Thursday, December 30, 2010

Jeffrey

Like the name Alison, Jeffrey (or rather, its older spelling, Geoffrey) was more popular in the Middle Ages, and was borne by such popular luminaries as Geoffrey Plantagenet (Count of Anjou and ancestor of English royalty), Geoffrey (or Godefroy) de Bouillon (leader of the First Crusade), Geoffrey (Gaufridus) of Monmouth (Welsh chronicler), and of course Geoffrey Chaucer. But unlike Alison, its origins are rather obscure. It first appears as a name among the French around 1000 AD, and there are at least four reasonable sources or meanings:

  • Gaiwa-frey, "the peaceful country"

  • Walah-frey, "the peaceful stranger"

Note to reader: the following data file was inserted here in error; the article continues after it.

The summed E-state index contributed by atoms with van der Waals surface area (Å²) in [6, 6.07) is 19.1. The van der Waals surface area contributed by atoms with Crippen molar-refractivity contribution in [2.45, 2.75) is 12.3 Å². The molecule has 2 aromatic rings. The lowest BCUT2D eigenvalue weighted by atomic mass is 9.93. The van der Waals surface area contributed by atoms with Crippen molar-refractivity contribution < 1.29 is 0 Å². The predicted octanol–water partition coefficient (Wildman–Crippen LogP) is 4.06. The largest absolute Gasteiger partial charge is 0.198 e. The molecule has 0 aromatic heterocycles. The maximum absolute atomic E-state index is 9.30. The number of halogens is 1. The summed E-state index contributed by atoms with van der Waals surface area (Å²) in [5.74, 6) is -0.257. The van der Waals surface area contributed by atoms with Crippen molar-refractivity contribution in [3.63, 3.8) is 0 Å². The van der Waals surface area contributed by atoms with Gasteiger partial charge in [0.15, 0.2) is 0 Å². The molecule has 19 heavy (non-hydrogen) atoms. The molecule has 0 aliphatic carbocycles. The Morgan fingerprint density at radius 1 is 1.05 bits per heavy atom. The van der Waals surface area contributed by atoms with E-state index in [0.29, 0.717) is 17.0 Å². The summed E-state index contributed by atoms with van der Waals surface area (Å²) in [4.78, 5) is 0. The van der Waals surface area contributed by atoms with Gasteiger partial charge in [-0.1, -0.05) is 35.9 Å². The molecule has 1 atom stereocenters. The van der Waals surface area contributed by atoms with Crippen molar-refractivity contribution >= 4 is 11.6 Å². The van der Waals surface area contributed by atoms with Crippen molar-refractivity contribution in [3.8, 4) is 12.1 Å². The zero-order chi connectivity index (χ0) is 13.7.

• Gisil-frey, "the pledge of peace"

  • God-frey, "the peace of God"


Any resemblance of these ancient names to "Gallifrey", the ancestral home of the Time Lords, is coincidental. Surely.

It may be that all these names existed independently, and were sort of merged together in people's minds. The only certain thing is the suffix -frey, which meant "peace," "joy," and "beloved," and is related to free, friend, and Frederick.

Spiritually, Jeffrey begins with an edge, a judgement, which gives rise to connection, relationship, and travel. This is then released into freedom, motion, and joy.

1 comment:

  1. "Any resemblance of these ancient names to 'Gallifrey', the ancestral home of the Time Lords, is coincidental. Surely."

    Ha! :)

    I love you.

    ReplyDelete